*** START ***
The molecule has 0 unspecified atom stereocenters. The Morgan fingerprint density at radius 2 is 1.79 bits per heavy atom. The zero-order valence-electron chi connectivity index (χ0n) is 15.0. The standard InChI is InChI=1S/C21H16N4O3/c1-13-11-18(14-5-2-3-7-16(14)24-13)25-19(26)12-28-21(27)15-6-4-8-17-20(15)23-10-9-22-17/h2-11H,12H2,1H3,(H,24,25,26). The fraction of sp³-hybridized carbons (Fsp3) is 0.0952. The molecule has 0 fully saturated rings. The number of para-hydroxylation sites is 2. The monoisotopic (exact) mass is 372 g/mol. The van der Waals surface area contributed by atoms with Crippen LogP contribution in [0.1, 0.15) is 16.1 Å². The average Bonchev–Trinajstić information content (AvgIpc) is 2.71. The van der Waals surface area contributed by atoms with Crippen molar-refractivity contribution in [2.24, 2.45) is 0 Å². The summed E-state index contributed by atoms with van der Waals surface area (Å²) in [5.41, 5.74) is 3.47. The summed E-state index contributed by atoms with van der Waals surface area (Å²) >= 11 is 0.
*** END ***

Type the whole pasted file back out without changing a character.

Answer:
The molecule has 0 unspecified atom stereocenters. The Morgan fingerprint density at radius 2 is 1.79 bits per heavy atom. The zero-order valence-electron chi connectivity index (χ0n) is 15.0. The standard InChI is InChI=1S/C21H16N4O3/c1-13-11-18(14-5-2-3-7-16(14)24-13)25-19(26)12-28-21(27)15-6-4-8-17-20(15)23-10-9-22-17/h2-11H,12H2,1H3,(H,24,25,26). The fraction of sp³-hybridized carbons (Fsp3) is 0.0952. The molecule has 0 fully saturated rings. The number of para-hydroxylation sites is 2. The monoisotopic (exact) mass is 372 g/mol. The van der Waals surface area contributed by atoms with Crippen LogP contribution in [0.1, 0.15) is 16.1 Å². The average Bonchev–Trinajstić information content (AvgIpc) is 2.71. The van der Waals surface area contributed by atoms with Crippen molar-refractivity contribution in [2.24, 2.45) is 0 Å². The summed E-state index contributed by atoms with van der Waals surface area (Å²) in [5.41, 5.74) is 3.47. The summed E-state index contributed by atoms with van der Waals surface area (Å²) >= 11 is 0.